img0043.jpgMany people who are seeking treatment and advice in the health care system want to be a part of the strategy that maintains their state of wellness. Often, that involvement leads both patients and physicians to apply holistic approaches, complementary therapies, and alternative medicines. At the University of Minnesota, the Center for Spirituality and Healing is partnered with the Life Science Foundation to provide accurate information and empower the individual to make these choices regarding their health.

The University of Minnesota has a long tradition of approaching medicine from multiple vantage points. In 1888, the University established the College of Homeopathic Medicine and Surgery within the Department of Medicine. The new College of Homeopathic Medicine had been in fact the former prestigious Minnesota Homeopathic Medical College. The Medical College transferred its charter to the University in order to avoid competing with the newly formed Department of Medicine as well as to gain more prominence by being associated with the University. The measure also gained additional support for the University from the public who increasingly viewed homeopathic medicine as a preferred option to orthodox treatment methods.

By the turn of the century, the College had grown to fifteen faculty members. However, over the next decade student numbers declined. In 1909 the College of Homeopathic Medicine merged with the College of Medicine and Surgery and by 1911, the Board of Regents removed the final two chairs associated with homeopathic studies within the College of Medicine and Surgery and ceased offering a separate diploma.

Eating well

img0040.jpgThe recent issue of Scientific American looks at some of the questions related to the rise of obesity in a world still plagued by famine.

A related article in the issue focuses on nutrition and diet as part of the obesity discussion. The author details an ideal diet and then notes that this advice hasn’t changed much since first put forth by University of Minnesota physiologist Dr. Ancel Keys and Margaret Keys in their 1959 book Eat Well and Stay Well the Mediterranean Way.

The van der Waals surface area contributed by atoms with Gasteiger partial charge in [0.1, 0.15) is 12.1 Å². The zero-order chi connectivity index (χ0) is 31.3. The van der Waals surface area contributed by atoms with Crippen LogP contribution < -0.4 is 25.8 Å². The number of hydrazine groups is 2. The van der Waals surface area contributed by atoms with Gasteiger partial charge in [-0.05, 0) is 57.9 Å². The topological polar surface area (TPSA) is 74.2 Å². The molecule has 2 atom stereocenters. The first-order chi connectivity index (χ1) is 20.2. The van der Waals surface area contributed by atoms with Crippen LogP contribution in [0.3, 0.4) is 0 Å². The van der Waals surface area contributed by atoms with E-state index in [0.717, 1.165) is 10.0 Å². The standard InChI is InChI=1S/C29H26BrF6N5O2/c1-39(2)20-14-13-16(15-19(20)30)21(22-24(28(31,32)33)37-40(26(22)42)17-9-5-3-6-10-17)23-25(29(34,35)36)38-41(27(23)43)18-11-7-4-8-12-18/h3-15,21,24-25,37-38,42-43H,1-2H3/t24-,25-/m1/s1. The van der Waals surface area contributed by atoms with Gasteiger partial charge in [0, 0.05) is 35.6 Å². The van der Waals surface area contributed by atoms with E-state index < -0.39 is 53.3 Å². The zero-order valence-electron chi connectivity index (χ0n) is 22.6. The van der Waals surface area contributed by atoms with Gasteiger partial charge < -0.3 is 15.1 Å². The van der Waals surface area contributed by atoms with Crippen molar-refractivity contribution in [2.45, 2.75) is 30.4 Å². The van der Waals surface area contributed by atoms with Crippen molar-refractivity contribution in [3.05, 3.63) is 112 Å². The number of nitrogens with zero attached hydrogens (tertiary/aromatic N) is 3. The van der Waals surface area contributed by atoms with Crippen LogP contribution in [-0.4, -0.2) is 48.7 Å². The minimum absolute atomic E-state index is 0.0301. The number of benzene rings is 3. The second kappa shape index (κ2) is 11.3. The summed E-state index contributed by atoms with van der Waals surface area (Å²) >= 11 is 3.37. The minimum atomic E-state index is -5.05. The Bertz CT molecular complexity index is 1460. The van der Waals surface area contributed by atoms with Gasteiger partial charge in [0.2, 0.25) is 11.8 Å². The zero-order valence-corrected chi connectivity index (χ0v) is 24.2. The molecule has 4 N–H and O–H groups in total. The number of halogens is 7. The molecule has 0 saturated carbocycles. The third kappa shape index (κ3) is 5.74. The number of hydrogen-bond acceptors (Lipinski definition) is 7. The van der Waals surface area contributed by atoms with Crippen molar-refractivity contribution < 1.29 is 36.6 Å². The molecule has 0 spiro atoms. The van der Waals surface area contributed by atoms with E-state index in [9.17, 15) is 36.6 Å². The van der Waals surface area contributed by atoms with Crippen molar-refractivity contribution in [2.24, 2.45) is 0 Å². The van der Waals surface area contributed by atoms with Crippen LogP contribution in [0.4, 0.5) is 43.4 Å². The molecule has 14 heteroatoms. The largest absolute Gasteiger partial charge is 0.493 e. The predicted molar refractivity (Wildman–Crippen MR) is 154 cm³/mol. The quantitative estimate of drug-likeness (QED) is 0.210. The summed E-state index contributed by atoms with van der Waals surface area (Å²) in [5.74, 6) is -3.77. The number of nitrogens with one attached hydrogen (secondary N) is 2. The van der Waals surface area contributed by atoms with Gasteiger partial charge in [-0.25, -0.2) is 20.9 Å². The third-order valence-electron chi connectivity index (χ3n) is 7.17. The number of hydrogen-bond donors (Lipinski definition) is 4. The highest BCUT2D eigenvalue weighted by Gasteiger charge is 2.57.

Questioning photographs

img0039.jpgThe University of Minnesota has long been a leader in medical advances and technologies. Since the 1960s, the University has been synonymous with advances in transplant procedures. Prior to that, the medical school gave rise to corrective open heart procedures. Two of the men that were involved with this earlier era were C. Walton Lillehei and Richard Varco.

Lillehei’s research focused on maintaining normal oxygen levels within the blood while simultaneously operating on the heart by using an external pump and blood donor to by-pass the heart. Varco’s research along with John Lewis and Mansur Taufic investigated ways to decrease the need for oxygen by inducing hypothermia and creating a longer period necessary for by-passing the heart’s pumping action.

This picture captures a moment when these two men (Lillehei on the left, Varco on the right) are engaged in surgery. However, it does not take a heart surgeon to recognize a peculiarity in the photo. An avid viewer of Grey’s Anatomy or any other medical drama would be able to point out that the men should be wearing their masks and not letting them hang down from their necks.

The answer, however, is simple. Lillehei and Varco are performing surgery, but at the time of the photograph, the work they were doing was still in development. A majority of this work was done on laboratory dogs, as is the case in this picture (likely postmortem).

The photograph is at first simple and then complicated. It carries the weight of the researchers and their efforts and the risks and sacrifices of the subjects (both human and canine) and reminds the viewer of the give and take nature of science.